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Drum Thicknessing Sander Build

Documenting my woodworking drum thicknessing sander build.

Design

The design I chose was based on plans by Matthias Wandel, the woodgears.ca guy (woodgears.ca/sander/plans/), along with various tweaks from other forums and YouTubes, plus a few of my own.

Materials

I decided to scale up the plans, as I am aiming to build acoustic guitars, including oversize acoustic bass guitars.
To minimise warping, expansion and shrinkage, I used hardwood (Tasmanian oak), and marine-grade plywood.
Both of those are much heavier than pine and also more expensive.

I also decided to use PVC drainage pipe for the drum, rather than disks of MDF. The idea was that once the internal mounting disks were trued, the drum itself would require very little additional trueing.

The build

Drum components (the disks were an early attempt and not used)

Frame pieces - Tasmanian oak, almost certainly over engineered

The basic frame assembled

Bracing for the table

The work table mostly complete

Hinges attached

Attaching the table to the frame

The table lift assembly using a press screw

Motor (2HP) and pulleys. The motor runs at 2800 rpm, 5" and 8" pulleys bring this down to 1750 rpm. Since the drum diameter is 160 mm (6.3"), if my calculations are correct that gives a velocity of 2886 surface feet/min.

Testing the power train

I decided to add more bracing to the table to increase torsional stiffness

The electronics tidied up

Components of the drum mounting disks

Glueing up the mounting disks. A length of 25mm PVC pipe is used (smeared with car wax to guard against glue squeeze out) to keep the holes aligned.

Completed disks. The four screws are to prevent splitting from the set screws used to secure the disks to the steel axle.

Trueing up the disks with coarse sandpaper. A small section of the PVC pipe is threaded so I can test the fit.

The drum fitted. I was planning to use small countersunk screws to secure the drum, but friction appears to be more than adequate (I had to use a rubber mallet to fit the drum). If the disks shrink, I can always add screws later.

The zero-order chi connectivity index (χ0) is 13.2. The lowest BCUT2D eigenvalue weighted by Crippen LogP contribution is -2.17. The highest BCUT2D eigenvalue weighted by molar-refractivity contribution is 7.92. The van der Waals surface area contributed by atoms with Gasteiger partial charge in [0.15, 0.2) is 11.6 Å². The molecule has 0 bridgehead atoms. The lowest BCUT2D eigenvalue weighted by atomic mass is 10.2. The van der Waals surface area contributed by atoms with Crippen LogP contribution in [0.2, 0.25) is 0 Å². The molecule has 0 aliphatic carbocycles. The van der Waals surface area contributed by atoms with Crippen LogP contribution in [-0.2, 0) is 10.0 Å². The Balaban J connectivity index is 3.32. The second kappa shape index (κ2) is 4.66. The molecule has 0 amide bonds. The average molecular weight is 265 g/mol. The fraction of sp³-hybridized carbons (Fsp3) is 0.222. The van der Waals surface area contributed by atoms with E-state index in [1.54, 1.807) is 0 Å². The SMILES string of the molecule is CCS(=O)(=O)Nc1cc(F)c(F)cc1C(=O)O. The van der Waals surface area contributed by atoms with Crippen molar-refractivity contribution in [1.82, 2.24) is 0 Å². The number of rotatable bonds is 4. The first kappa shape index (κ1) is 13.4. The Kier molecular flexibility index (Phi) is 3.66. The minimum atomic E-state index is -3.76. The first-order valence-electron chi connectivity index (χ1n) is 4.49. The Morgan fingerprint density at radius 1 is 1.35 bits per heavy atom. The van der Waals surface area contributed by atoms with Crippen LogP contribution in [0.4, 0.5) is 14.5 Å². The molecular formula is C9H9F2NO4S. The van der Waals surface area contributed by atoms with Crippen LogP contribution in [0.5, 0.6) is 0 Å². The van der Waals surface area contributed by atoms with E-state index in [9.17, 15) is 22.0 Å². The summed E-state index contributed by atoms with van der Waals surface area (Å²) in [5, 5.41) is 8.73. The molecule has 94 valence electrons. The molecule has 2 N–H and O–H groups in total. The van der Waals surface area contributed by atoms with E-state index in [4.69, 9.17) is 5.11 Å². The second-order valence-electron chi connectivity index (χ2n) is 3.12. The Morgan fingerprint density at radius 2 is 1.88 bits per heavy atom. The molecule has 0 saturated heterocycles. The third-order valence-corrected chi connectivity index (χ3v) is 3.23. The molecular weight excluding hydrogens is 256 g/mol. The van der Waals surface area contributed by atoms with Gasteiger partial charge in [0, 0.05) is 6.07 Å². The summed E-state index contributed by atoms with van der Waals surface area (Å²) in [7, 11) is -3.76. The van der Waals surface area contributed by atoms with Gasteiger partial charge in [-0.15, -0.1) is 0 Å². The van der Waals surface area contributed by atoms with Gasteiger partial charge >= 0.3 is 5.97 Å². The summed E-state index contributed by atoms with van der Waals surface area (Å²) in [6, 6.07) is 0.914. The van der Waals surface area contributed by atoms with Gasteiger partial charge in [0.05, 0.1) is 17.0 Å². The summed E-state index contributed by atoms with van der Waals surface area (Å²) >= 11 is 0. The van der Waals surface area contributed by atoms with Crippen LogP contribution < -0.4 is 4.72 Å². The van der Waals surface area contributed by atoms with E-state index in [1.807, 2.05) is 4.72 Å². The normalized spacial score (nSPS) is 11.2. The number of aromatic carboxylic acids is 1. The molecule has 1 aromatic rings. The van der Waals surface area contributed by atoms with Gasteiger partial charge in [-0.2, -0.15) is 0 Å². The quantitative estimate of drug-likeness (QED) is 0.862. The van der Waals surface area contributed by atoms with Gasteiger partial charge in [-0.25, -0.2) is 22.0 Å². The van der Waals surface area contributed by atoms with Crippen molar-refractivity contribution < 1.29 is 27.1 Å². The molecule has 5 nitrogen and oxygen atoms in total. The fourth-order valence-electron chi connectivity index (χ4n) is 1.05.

Some cross bracing for the frame

Dust shroud frame

Completed dust shroud with integrated upper safety guard

A lip around the ends of the table, so that the top layer (melamine coated) can sit securely, but be easily replaced if worn or damaged.

The lower safety guard

Testing the fit of the dust port

A shim underneath one of the pillow block bearings to get the drum perfectly parallel to the table

Trueing the drum with sandpaper. If there is any event of movement, shrinkage or expansion, I may need to do this again.

The drum after trueing

A roughly assembled benchtop to allow the unit to be used as a light-duty, elevated work area when not in use.

Sandpaper loaded, held in place with hose clamps (which overhang the sides of the table)

The table lift press screw was quite loose, and the vibration (which was not excessive) was causing it to unwind, lowering the table while in use. To fix this I made a "lock nut" from construction plywood, which works well.

The first test - a piece of hardwood (Tasmanian oak), went through nicely. I took it slow, about three passes to take off 1mm or so. It's not super smooth, as I was using 80 grit paper, but it's level and even, and the trued-up drum performed well (no "bumping").

Final Verdict

Time will tell how much additional truing the drum requires - I waited three weeks between trueing the mounting disks before addressing the drum, so hopefully things have settled down.
There is some vibration, but certainly nothing alarming. The machine is very quiet - the vacuum cleaner used as a dust extractor is far louder, leading to momentary confusion when I switch the sander off, but the noise stays the same.
Speaking of the vacuum cleaner - it is not as effective as I'd hoped, quite a bit of dust shoots out the front. I may lower the leading edge of the dust shroud, that might stop a bit of it. (All this will come as no surprise to anyone with experience of a real dust extractor).

The looseness of the press screw was the only surprise, but the wooden lock nut solved it perfectly. When making it, I didn't even use a proper thread tap: I just drilled the plywood and clamped two pieces of pine either side, drilled slightly wider. This kept everything in alignment, and prevented tearout as I force-threaded the press screw itself through the whole lot.

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All content Copyright 2015 Trevor Magnusson